Architecting the 21st Century Treehouse

Judson's Treehouse Horizon Table

As a designer, Judson Beaumont of Straight Line Designs always looks to bend the lines, producing out-of-the-box pieces that are unexpected and add whimsy to any environment. So when Lenovo approached the creator about putting his touch on creating new opportunities for the IdeaCentre Horizon Table PC, his mind took him to the tree tops. Here’s a glimpse at what sparked his imagination. 

Q. How did you get the idea for the 21st Century Treehouse?

A. When I first thought about creating a table for the Horizon, I designed many different styles based on various age groups. Some of those original designs included adult versions, however, I am more known for children’s furniture so I was inspired to do a design for kids. With technology progressing, I was thinking about designing daycare centers, libraries and furniture that would allow children to interact, play and learn in these settings. The question I kept asking myself is “how can I create something that will intrigue them?” It’s great because the design of the 21st Century Treehouse also works as storage with the door leading to an empty space to keep toys, books and anything else. Function is just as important as design aesthetics and the storage space can also serve as an imaginary play area.

Q. Do you see the integration of technology and furniture becoming a trend, especially as there are more devices for specific purposes?

A. I definitely think so. It would be great if the trend continues; furniture has a purpose, but if we can expand on it and make it an educational design that facilitates interaction and creativity, it has the best of both worlds.

Q. Have you ever created a piece that integrates technology and furniture?

A. Prior to being tasked to create the Horizon table, I have created facades for flat screens and TVs, but this project is taking that integration to another level. The idea of facilitating a pleasant experience for furniture and incorporating it with furniture design is really intriguing to me.

Q.  What were some of the design challenges you had in creating this table?

A. I wanted a seamless look with the practicality of access. What I needed to take into account was how to build the furniture to incorporate access to power plugs for the Horizon. I needed to design something that could easily be opened and closed so I put access vents on the side to regulate the temperature and allow for air flow.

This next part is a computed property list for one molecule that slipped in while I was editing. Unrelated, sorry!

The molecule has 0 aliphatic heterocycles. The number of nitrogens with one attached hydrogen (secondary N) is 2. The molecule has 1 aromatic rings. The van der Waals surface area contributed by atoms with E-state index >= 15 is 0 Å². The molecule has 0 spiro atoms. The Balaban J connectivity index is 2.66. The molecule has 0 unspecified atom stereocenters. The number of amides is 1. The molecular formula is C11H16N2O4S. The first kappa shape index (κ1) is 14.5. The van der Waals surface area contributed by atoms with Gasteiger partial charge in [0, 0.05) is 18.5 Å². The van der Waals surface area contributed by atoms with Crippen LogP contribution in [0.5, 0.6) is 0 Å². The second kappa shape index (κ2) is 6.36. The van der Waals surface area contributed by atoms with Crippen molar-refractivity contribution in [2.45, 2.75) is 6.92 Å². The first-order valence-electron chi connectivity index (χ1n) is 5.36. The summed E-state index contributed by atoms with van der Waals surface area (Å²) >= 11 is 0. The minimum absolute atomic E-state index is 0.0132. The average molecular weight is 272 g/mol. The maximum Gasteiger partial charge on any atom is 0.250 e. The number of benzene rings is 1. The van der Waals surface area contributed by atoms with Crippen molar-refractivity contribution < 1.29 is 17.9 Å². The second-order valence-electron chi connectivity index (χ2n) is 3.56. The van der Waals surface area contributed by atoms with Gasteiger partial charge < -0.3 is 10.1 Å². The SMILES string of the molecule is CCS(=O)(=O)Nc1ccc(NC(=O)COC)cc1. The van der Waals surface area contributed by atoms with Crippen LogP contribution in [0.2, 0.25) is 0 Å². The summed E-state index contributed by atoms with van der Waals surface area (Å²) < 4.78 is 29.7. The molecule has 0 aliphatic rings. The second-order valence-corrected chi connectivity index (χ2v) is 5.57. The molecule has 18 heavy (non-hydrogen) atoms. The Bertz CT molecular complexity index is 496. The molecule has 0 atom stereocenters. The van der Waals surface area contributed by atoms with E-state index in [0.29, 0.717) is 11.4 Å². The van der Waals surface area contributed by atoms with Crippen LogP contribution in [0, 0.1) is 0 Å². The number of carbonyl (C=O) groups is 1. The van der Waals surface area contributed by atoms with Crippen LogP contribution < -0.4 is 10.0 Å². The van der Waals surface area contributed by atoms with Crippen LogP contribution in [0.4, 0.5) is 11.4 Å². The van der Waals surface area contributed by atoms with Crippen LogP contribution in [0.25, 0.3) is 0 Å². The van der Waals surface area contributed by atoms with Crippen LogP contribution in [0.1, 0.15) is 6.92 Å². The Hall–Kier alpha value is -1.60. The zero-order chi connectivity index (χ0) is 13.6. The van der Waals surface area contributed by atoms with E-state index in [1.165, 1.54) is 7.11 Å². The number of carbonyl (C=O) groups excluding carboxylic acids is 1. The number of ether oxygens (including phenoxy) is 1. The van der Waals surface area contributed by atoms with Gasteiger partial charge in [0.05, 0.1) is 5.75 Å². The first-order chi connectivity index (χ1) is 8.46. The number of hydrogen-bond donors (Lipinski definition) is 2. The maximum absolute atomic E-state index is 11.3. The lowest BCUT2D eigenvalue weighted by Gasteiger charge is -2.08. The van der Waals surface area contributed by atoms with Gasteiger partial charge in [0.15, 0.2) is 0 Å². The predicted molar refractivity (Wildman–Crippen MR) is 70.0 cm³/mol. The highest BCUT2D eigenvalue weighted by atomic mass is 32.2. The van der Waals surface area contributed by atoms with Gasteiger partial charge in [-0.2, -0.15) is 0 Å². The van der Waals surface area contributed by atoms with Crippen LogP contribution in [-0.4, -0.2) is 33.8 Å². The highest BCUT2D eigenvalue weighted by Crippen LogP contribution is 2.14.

Q. What were your thoughts on Horizon when you played with it for the first time?

A. I thought it was fun and cool, and I was amazed at how user-friendly it is.

Q. How innovative is it to demonstrate the concept of a technology-infused table at the International Contemporary Furniture Fair?

A. I think this will be a successful venue to show off innovative designs with technology. Being that I have been to the show over 10 times, I’ve never seen furniture and technology work so well together as I do with the Horizon. I’m curious to see how interior designers and architects use it and what the general public will think of it. I would love to work more on it. The possibilities are endless: daycares, community centers, schools libraries, personal home uses, and waiting areas. The fact that I could design an interesting shape around the Horizon made it that much more of an exciting project!

Q. Besides tables, do you see other natural intersections for furniture and technology?

A.  I can see that integration easily in offices, company board rooms, in medical labs and even built into library areas. There are so many possibilities when it comes to integrating technology right into furniture!